A group identifying itself only as "Concerned Citizens of Marlboro," she said, has distributed some of the misinformation on fliers. She said the fliers did not contain any information such as an address or the name of an officer of the group.

Taking aim at a statement in the anonymous mailing that claimed the referendum would cause a tax increase of $750 for a home assessed at $250,000, Majonis said, "I do not know where that information came from and I do not know that anybody actually calculated that amount of money."

The board president said the tax impact of the referendum on a home assessed at $250,000 could be between $280 and $299, which would cover construction and associated costs. Operating costs, which are part of the district’s general fund budget, will be additional, she said, adding, "I don’t know how the Concerned Citizens of Marlboro are coming up with $450 in operating expenses."

Majonis also noted that in the material distributed by the Concerned Citizens of Marlboro the opinion had been expressed that an elementary school would suffice as a solution to the district’s overcrowding, and inferences were made that the enrollment numbers changed.

Referring to the demographic data that indicates continued enrollment growth, Majonis said, "As a board and as the administration, we continually review the demographic numbers provided to us by our research consultant. We have not chosen to change the enrollment numbers. They are being changed for us by the state Department of Health as it updates its live birth data and by the continual issuance of building permits in the township."

The board also clarified a misunderstanding heard in town about the early childhood learning center.

"It was never intended to be a nursery school for 3-, 4- and 5-year-olds. Only young children with special needs and all the kindergarten students of the district will attend the early childhood learning center," Majonis said.

Camp seeks

zoners’ OK

for upgrades

By dave benjamin

FREEHOLD TOWNSHIP — A plan to expand the Rolling Hills Day Camp, owned by Timberglade Inc., on Dittmar Road, off Old Mill Road, from 14 acres to 24 acres by adding two building lots has been presented to the zoning board.

The application for the camp expansion is proposed in an R-60 zone where day camps are not a permitted use. Improvements also include a softball field, a soccer field, a "dirt" bike track, a basketball court and two 5,000-square-foot activity pavilions.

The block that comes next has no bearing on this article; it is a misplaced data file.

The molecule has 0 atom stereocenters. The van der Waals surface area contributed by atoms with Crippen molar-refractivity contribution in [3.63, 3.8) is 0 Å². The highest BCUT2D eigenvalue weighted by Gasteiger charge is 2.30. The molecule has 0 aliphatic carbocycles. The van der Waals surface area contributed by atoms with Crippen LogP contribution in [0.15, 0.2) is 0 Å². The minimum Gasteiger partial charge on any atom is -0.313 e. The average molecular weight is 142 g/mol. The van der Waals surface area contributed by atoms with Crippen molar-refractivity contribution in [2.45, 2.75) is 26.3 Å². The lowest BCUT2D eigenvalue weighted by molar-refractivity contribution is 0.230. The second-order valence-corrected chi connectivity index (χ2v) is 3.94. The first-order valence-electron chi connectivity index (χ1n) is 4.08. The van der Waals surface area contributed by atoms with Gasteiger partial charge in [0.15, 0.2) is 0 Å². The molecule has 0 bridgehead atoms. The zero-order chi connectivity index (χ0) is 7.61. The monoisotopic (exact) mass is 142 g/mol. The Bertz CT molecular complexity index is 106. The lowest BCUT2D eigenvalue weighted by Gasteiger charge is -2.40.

The plan also calls for the removal of two existing wood platforms and the construction of a 30-by-100-foot activity building in the northeast corner of the annexed area. The proposed plan calls for a 25-foot buffer zone, and a sewer pump station and force main to service the camp.

A memorandum from Guy Leighton, assistant township planner, indicated that the attorney for Timberglade Inc., William Mehr, of Freehold, said there will not be an increase in the number of campers at the facility.

"(A) 1997 resolution limits the average number of campers on site per day to 400 and the maximum number of campers on site per day is 700," the letter said.

Additionally the letter indicated there was no emergency access from Roberts-ville Road.

One variance and several waivers have been requested in the latest proposal, which include a use variance for the day camp, a waiver for providing a right-of-way width of existing streets, and waivers providing floor plans, off-site drainage plans, soil pit size, topographical features and boundaries, nature and extent of wooded area swamps, bogs and ponds within 200 feet of the site.

Reviewing the history of the proposal, Leighton said in 1997 the Planning Board passed a resolution granting approval for several site improvements including an addition to the office building, construction of three buildings for indoor camper activities and storage, and for the replacement of a roller rink.

According to the memo, there was testimony from neighbors regarding noise, lack of screening, ongoing tree removal and traffic concerns. The board’s resolution included nine conditions to address the concerns. At that time concerns were raised regarding clearing and expansion of the camp. An application was then filed with the zoning board which has remained incomplete until this year.

The proposal will be continued at 7:30 p.m. March 9 in front of the zoning board. If time permits, public comment will be heard regarding the camp’s proposal.

Marlboro Airport sold

By mark rosman


he Marlboro Airport, Route 79 at Harbor Road, has a new owner.

In response to an inquiry from the News Transcript, the township’s public information office said documents on file at Town Hall indicate that Aletta Denison Genova, acting as executrix of the estate of her late husband, M. Leonard Genova, sold the airport to a group known as Marlboro Holdings LLC in early February.

Attorney Jeffrey B. Gale of Hazlet told the News Transcript he represented Genova in the transaction, but declined to provide any additional information. He said he does not discuss any of his cases with newspaper reporters.

Attorney Ralph P. Casella of Staten Island, N.Y., represented Marlboro Holdings LLC.

Reached on Monday, Casella de-clined to name the principals of the group but did say some of the owners are New Jersey residents.

He said Marlboro Holdings LLC intends to maintain the property as an airport and "do everything possible to make it a prime airport facility."

Casella said some renovations have already been made to the restaurant on the airport property.

In conjunction with the change in ownership, a businessman who has operated at the airport for more than three decades said he is being evicted.

Richard W. Fenwick Jr., president of Deep Run Repair and Aircraft Maintenance Corp., said he has been operating his business at the airport for 33 years.

Last week, Fenwick told the News Transcript that he has received an eviction notice from Marlboro Holdings LLC and was told to be off the premises by March 31.

Fenwick, whose brother and sister-in-law, Everett and Dorothy Fenwick, were former owners of the Marlboro Airport, said he doesn’t know why the new owners are telling him to leave.